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and in these roles he creates a new person. he tried to build on the strength and that's what growing up is all about. he does it in an interesting way. he has not a very good voice and he doesn't trust his education. so he needs to develop a quiet leadership style and there's a wonderful episode which i think early on he brings this legislation on for the frontier city. you are not in a civilized place. it's ugly and they break into
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your storage and it's wild. he brings the legislation which i could not understand why it was controversial. he loses and he can't get it through and get their legislator pendleton takes over the building. he reinvents it as a bill to protect the water quality and of course it'sob bad. and it sailed through. it's a very small window into how i dare say how clueless he was. he needed to learn a lot and he does. it takes him a while. it doesn't block the clinical
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ladder but he creates a new persona on the talents he has. he sighs the tallest guy in the room and he always looks good. he was very fussy about his presentation and his clothing. he develops his quiet style were he made himself a great listener. and he would hear people out. it was a style and i think his time in on the court helped them with as those as a military leader he had been going with his gut and he develops an approach where he wants to hear from people. it's going to make up his own mind but he wants to know what smart people think about d something. he has the ability to make true judgments about people.
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he has always had that talent and he had extraordinary energy. he gets up at 4:00 in the morning and he looks over everything on the plantation and he goes off any rides and he doesn't rest until 3:00 in the afternoon. he basically works for 10 hours. he has a meal and then he works a few more hours and then he has the upper and sometimes works more. and that sort of energy well directed makes a huge difference in your life. something that struck me that i wasn't expecting an as it turns out by my interpretation he had a great emotional accessibility. he has a gift with people who do not necessarily -- although this was a tremendous performer. john adams called him the best
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actor he's ever had as president but he was referred to by many contemporaries as affable. we need a feminist does we see this marble dust and the marble man but in fact there was a french officer who described traveling to america with him and he said it was as though he was everybody's father in everybody's brother and that sort of emotional as this ability was the key to his leadership style. john adams called it if it gifts of silence which is a gift john adamsrl didn't have but it madea difference and i was surprised to discover on several occasions he wept in public.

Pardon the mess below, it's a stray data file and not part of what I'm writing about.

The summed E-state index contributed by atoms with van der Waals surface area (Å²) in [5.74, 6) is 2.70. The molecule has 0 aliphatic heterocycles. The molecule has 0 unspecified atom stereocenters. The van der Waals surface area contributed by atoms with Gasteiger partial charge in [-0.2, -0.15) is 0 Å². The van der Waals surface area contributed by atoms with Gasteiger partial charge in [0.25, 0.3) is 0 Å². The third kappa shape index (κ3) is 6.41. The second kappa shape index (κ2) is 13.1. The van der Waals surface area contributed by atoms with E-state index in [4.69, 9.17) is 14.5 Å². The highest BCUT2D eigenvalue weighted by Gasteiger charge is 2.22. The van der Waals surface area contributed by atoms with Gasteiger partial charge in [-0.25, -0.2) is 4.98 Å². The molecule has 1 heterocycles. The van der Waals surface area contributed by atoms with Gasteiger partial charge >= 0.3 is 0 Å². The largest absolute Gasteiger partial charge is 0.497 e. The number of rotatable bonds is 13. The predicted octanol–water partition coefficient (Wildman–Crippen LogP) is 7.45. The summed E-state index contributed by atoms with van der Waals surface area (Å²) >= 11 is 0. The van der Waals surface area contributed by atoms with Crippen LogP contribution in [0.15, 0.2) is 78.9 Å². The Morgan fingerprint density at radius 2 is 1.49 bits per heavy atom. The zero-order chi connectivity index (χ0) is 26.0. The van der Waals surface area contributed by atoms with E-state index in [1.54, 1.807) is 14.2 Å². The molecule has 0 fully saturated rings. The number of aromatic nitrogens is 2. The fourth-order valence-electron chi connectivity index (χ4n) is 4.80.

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he was not embarrassed about previous feelings and he showed them. that was something that mattered as well so i try to take this understanding of how he remade himself from the first con in the congress in 1774. he's george washington and he's the guy that we recognize as george washington and then to look at specific episodes in the mature career where he demonstrates his political talents that he has developed and a quick overview i focus on in seven months at valley forge and the army was at risk of unraveling. he needed to build urges and he needed to repel an effort to replace him as commander in chief.
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there was actually bureaucratic maneuver to get them out and it turned out that he was a pretty good, pretty good at political knife fighting and who is able to survive that cleanly. the second period i looked at is the transition to peacetime. his resignation from the army is a huge moment that creates again reinforces the notion that he doesn't after power. and in thefi period of the 1780s under the articles of confederation it's washington's reputation and i think talents that end up bringing the country together at the constitutional convention and ratification of the constitution. as the president there were two episodes i look at his neutrality policy to stay out of european wars and the second which i will leave to robert
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because he's the real scholar of a newestablishing government and in particular its government which is a central act in creatingod a nation. we sometimes forget in these times there was no tradition in the united states of america. the colonies didn't think of themselves as one country. they had to learn and all the things that they had for unifying were the army during the war, this new constitution and george washington. he played such a central role and the couldn't not address this labor issues which was the central part of his life, all of his life.ri it takes him a fair number of years in his life before he appreciates the crime of and he does come to appreciate it.